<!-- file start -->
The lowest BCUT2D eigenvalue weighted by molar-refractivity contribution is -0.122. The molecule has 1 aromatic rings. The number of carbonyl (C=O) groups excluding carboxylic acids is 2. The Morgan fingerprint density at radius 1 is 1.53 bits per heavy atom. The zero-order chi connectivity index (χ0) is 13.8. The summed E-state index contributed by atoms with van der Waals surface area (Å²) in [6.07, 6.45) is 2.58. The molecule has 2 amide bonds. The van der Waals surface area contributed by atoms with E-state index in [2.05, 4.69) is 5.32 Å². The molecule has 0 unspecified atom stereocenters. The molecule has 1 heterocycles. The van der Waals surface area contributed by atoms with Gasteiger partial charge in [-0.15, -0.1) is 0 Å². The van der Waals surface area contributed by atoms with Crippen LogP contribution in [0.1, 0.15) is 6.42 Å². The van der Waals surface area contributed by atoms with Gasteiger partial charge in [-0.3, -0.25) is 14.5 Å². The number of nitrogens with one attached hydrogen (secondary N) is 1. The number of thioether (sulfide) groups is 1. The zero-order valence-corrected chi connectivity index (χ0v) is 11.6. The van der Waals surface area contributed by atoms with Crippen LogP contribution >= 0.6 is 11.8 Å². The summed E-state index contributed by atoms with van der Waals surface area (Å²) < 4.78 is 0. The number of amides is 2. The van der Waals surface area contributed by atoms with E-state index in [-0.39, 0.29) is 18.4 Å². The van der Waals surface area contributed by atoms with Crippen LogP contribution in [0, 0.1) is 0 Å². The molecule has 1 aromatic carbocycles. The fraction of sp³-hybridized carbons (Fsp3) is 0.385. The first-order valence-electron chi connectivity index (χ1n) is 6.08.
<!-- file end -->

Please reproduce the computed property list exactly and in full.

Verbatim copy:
The lowest BCUT2D eigenvalue weighted by molar-refractivity contribution is -0.122. The molecule has 1 aromatic rings. The number of carbonyl (C=O) groups excluding carboxylic acids is 2. The Morgan fingerprint density at radius 1 is 1.53 bits per heavy atom. The zero-order chi connectivity index (χ0) is 13.8. The summed E-state index contributed by atoms with van der Waals surface area (Å²) in [6.07, 6.45) is 2.58. The molecule has 2 amide bonds. The van der Waals surface area contributed by atoms with E-state index in [2.05, 4.69) is 5.32 Å². The molecule has 0 unspecified atom stereocenters. The molecule has 1 heterocycles. The van der Waals surface area contributed by atoms with Gasteiger partial charge in [-0.15, -0.1) is 0 Å². The van der Waals surface area contributed by atoms with Crippen LogP contribution in [0.1, 0.15) is 6.42 Å². The van der Waals surface area contributed by atoms with Gasteiger partial charge in [-0.3, -0.25) is 14.5 Å². The number of nitrogens with one attached hydrogen (secondary N) is 1. The number of thioether (sulfide) groups is 1. The zero-order valence-corrected chi connectivity index (χ0v) is 11.6. The van der Waals surface area contributed by atoms with Crippen LogP contribution >= 0.6 is 11.8 Å². The summed E-state index contributed by atoms with van der Waals surface area (Å²) < 4.78 is 0. The number of amides is 2. The van der Waals surface area contributed by atoms with E-state index in [-0.39, 0.29) is 18.4 Å². The van der Waals surface area contributed by atoms with Crippen LogP contribution in [0, 0.1) is 0 Å². The molecule has 1 aromatic carbocycles. The fraction of sp³-hybridized carbons (Fsp3) is 0.385. The first-order valence-electron chi connectivity index (χ1n) is 6.08.